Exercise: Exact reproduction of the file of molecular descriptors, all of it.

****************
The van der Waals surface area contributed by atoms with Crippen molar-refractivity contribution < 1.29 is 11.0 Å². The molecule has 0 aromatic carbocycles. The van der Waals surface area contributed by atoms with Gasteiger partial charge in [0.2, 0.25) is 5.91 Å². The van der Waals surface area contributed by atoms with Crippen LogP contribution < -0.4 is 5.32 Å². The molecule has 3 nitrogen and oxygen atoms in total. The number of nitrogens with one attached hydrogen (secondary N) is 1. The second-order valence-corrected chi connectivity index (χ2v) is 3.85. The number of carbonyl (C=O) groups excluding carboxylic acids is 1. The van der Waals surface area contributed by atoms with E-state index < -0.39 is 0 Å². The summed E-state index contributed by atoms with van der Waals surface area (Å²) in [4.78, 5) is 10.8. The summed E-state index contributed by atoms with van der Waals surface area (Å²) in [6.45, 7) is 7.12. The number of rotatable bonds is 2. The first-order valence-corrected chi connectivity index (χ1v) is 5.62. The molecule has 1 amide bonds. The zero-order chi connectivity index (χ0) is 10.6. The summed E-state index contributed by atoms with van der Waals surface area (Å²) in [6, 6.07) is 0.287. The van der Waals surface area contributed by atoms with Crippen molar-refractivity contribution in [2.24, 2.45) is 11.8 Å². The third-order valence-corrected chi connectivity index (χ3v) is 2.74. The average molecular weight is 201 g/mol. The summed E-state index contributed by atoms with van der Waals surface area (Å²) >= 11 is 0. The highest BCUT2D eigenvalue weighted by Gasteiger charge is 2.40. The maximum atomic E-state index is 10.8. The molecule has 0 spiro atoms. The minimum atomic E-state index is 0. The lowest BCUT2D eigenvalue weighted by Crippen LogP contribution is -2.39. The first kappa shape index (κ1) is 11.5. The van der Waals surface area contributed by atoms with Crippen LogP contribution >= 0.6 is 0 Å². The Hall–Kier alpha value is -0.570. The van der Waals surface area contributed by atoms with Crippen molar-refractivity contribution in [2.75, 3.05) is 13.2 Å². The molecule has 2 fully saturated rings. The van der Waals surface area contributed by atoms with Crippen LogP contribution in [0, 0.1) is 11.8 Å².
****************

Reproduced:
The van der Waals surface area contributed by atoms with Crippen molar-refractivity contribution < 1.29 is 11.0 Å². The molecule has 0 aromatic carbocycles. The van der Waals surface area contributed by atoms with Gasteiger partial charge in [0.2, 0.25) is 5.91 Å². The van der Waals surface area contributed by atoms with Crippen LogP contribution < -0.4 is 5.32 Å². The molecule has 3 nitrogen and oxygen atoms in total. The number of nitrogens with one attached hydrogen (secondary N) is 1. The second-order valence-corrected chi connectivity index (χ2v) is 3.85. The number of carbonyl (C=O) groups excluding carboxylic acids is 1. The van der Waals surface area contributed by atoms with E-state index < -0.39 is 0 Å². The summed E-state index contributed by atoms with van der Waals surface area (Å²) in [4.78, 5) is 10.8. The summed E-state index contributed by atoms with van der Waals surface area (Å²) in [6.45, 7) is 7.12. The number of rotatable bonds is 2. The first-order valence-corrected chi connectivity index (χ1v) is 5.62. The molecule has 1 amide bonds. The zero-order chi connectivity index (χ0) is 10.6. The summed E-state index contributed by atoms with van der Waals surface area (Å²) in [6, 6.07) is 0.287. The van der Waals surface area contributed by atoms with Crippen molar-refractivity contribution in [2.24, 2.45) is 11.8 Å². The third-order valence-corrected chi connectivity index (χ3v) is 2.74. The average molecular weight is 201 g/mol. The summed E-state index contributed by atoms with van der Waals surface area (Å²) >= 11 is 0. The highest BCUT2D eigenvalue weighted by Gasteiger charge is 2.40. The maximum atomic E-state index is 10.8. The molecule has 0 spiro atoms. The minimum atomic E-state index is 0. The lowest BCUT2D eigenvalue weighted by Crippen LogP contribution is -2.39. The first kappa shape index (κ1) is 11.5. The van der Waals surface area contributed by atoms with Crippen LogP contribution >= 0.6 is 0 Å². The Hall–Kier alpha value is -0.570. The van der Waals surface area contributed by atoms with Crippen molar-refractivity contribution in [2.75, 3.05) is 13.2 Å². The molecule has 2 fully saturated rings. The van der Waals surface area contributed by atoms with Crippen LogP contribution in [0, 0.1) is 11.8 Å².